My point is that sure there are people who (for whatever reasons) claim to be Aspies and they really aren't, just as there are Aspies that chose not to reveal it to anyone and others that know they are, but don't desire a professional opinion. The ones making false claims may have other conditions they are unaware of that influence those claims (why would anyone even want to make such claims unless they had other issues anyhow?). As far as judging who is making false claims and who isn't: that requires more knowledge of a person than some posts on a public forum. Also, I don't think that anyone on the higher end of the spectrum should be compared to anyone on the lower end of it, although making such comparissons is almost certainly unavoidable, especially for many Aspies. Everytime I was in an autism chatroom and I communicated that I thought a certain person was not an Aspie, I got lectured on how not all Aspies are the same. It took me a long time to understand that. It is just like the fact that some Aspies have amazing mathmatical abilities, but no one can say another person isn't an Aspie simply because they can't instantly calculate Pi to the 21st power. I think the same probably applies for other things as well, such as social and communication abilities.

*You have been listening to the voice of LOGIC.*

Sometimes being verbally gifted sucks.


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Last edited by DeepThought on 31 Jul 2005, 10:20 am, edited 1 time in total.

DeepThought
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31 Jul 2005, 10:19 am

Also, remember that many other conditions share certain traist with Asperger's. Some people who may have wrongly self-DX'd themselves with AS, may have simply overlooked another condition, which is why I say if someone is in doubt they should consider seeing a doctor. They may genuinely believe they are Aspie's and even if they did get DX'd with something else I don't think that should be reason to exclude them from here.


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31 Jul 2005, 12:47 pm

Great post, DeepThought!



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31 Jul 2005, 12:58 pm

DeepThought wrote:
Also, I don't think that anyone on the higher end of the spectrum should be compared to anyone on the lower end of it, although making such comparissons is almost certainly unavoidable, especially for many Aspies. Everytime I was in an autism chatroom and I communicated that I thought a certain person was not an Aspie, I got lectured on how not all Aspies are the same. It took me a long time to understand that. It is just like the fact that some Aspies have amazing mathmatical abilities, but no one can say another person isn't an Aspie simply because they can't instantly calculate Pi to the 21st power. I think the same probably applies for other things as well, such as social and communication abilities.


I agree with nearly your entire post, but I did have to take issue (because that's what I do :) ) with the statement that people on the "higher end" should not be compared to people on the "lower end". I think most autistic people have some commonalities, and that in fact the "high/low" stuff is mainly based on a couple superficial traits that non-autistic people have made very important, rather than always being based in an actual difference between two people.

For instance, I have a friend who attended an autism conference and sat on a panel. She said she had much more in common with the guy on the panel who was labeled low-functioning, than the guy on the panel who was labeled high-functioning, despite the fact that she is (at least today) labeled high-functioning. This makes sense to me because I don't think that what other people see as "functioning level" is more than one or two traits taken out of context and amplified in their importance.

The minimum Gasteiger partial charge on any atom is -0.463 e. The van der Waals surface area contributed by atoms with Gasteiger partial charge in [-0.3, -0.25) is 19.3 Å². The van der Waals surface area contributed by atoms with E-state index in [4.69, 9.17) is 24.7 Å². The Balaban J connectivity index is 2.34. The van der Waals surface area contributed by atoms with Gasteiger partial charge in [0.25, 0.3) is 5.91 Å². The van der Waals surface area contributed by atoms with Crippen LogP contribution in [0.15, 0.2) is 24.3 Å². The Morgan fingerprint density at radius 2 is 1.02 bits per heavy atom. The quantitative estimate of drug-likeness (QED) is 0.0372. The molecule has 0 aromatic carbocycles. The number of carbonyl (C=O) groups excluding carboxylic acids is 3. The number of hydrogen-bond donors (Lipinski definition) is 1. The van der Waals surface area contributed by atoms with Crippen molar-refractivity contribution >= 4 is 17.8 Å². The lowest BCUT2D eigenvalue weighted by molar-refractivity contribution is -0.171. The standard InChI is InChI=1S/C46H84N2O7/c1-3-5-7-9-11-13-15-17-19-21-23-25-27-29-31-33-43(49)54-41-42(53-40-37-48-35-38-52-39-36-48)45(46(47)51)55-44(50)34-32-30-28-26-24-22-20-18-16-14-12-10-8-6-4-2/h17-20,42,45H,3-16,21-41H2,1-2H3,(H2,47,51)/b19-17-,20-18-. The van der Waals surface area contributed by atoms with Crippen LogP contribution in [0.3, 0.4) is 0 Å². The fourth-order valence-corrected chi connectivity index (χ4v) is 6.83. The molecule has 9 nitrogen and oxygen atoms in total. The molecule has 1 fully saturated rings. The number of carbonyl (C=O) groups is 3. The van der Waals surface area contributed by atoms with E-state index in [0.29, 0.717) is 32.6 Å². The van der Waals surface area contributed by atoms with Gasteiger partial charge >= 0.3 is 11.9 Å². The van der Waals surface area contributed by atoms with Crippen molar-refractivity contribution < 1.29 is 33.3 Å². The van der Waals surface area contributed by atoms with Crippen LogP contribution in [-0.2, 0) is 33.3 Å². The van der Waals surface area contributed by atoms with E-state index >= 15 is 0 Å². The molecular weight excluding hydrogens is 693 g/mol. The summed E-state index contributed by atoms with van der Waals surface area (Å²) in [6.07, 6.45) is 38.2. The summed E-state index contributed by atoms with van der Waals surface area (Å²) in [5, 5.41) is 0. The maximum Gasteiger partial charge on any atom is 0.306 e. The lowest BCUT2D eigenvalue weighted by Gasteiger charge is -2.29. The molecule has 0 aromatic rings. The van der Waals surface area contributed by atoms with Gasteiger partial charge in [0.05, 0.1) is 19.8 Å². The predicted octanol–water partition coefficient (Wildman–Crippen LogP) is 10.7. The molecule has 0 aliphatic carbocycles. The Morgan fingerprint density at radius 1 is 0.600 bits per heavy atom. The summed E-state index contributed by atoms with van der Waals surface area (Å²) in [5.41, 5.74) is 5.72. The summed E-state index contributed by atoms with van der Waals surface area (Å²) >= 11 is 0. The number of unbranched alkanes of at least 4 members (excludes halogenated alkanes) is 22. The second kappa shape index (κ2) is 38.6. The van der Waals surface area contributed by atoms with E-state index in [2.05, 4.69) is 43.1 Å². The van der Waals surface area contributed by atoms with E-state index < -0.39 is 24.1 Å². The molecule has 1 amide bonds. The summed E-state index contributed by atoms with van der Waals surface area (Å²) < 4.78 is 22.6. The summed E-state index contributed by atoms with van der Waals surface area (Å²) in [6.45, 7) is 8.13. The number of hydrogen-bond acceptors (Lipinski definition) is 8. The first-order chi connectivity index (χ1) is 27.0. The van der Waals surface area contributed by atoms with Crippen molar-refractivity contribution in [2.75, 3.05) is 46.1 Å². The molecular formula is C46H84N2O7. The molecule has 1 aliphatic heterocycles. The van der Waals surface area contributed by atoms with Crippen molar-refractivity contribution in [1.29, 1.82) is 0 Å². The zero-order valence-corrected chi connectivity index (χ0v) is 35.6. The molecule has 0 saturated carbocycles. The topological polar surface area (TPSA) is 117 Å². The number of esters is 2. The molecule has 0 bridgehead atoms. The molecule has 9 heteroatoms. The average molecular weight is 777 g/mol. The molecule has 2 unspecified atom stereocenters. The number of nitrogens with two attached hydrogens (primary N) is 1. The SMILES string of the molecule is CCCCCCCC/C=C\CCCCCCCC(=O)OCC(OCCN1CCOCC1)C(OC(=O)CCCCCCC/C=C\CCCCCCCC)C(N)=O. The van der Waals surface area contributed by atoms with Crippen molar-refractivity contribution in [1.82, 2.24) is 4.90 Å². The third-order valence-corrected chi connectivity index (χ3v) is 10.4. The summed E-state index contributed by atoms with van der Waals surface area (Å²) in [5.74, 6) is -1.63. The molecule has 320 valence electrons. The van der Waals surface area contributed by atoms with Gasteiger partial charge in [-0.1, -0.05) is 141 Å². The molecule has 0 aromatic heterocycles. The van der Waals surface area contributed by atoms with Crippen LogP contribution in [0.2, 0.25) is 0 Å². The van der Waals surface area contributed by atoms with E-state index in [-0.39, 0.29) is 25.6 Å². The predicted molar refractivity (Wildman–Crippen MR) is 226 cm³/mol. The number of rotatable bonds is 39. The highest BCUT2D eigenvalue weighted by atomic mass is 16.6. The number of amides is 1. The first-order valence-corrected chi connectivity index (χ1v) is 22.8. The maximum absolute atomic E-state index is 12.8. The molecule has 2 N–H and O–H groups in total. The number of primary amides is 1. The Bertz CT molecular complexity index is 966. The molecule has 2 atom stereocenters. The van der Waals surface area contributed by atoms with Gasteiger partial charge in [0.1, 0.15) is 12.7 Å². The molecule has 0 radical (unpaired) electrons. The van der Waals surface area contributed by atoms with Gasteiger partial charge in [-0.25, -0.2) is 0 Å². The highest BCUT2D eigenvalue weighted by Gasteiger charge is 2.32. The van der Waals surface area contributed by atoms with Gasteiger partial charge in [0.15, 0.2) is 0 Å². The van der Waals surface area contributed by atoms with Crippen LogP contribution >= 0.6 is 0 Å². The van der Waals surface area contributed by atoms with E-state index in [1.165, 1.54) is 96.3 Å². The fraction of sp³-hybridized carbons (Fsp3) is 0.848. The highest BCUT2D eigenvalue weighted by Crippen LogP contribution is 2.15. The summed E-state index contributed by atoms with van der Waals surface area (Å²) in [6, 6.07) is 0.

I've been professionally classified as both, and prefer to be classified as neither. I agreed with most of the rest of your post, but wanted to make this clear because of the fact that I don't like the idea of people having to restrict who they compare themselves to based on who else think someone is on which end of the spectrum or somesuch. I do think there can be significant differences between autistic people, and also that people should be careful to remember that there are these differences and that something easy for them or hard-but-doable for them may be impossible for someone else, or vice-versa. But I think that statement only works on the single-skill level and breaks down when describing the whole person's "functioning level" if that makes any sense.


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31 Jul 2005, 1:05 pm

What do trolls eat anyway?!


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31 Jul 2005, 1:12 pm

Trolls eat flames. I think productive discussion tastes very bad to them.


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Grey
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31 Jul 2005, 3:00 pm

anbuend wrote:
Trolls eat flames. I think productive discussion tastes very bad to them.


And I think this has been a very productive discussion, particularly the posts from Deepthought and the response to it by anbuend.

As I was an adult by the time Aspergers was recognized, there was no chance for me to be diganosed as a child. I knew that I was different, but I couldn't figure out why I had such a hard time with the sorts of social things that others found easy.

As an adult, I've learned to adapt somewhat, although I'm still an odd duck.

I've looked into getting a formal diagnosis, largely because my aspie traits were getting the better or me lately, but it seems to me that a lot of the focus is on AS as a juvenile learning disorder and there isn't much in the way of support or acknowledgement in the professional community that AS is a lifelong situation.

I did get a referral to a therapist or two, but, and this is my aspie side coming out, I never followed through because the therapists would never answer their phones. I really dislike leaving messages on answering machines. I get anxious and can't figure out what to say and I think I end up sounding stupid.

I think I generally pass for "slightly eccentric" among NTs, and I have a hard time talking about the aspie traits I possess because I've spent so many years hiding them from NTs so they wouldn't think I was different or crazy.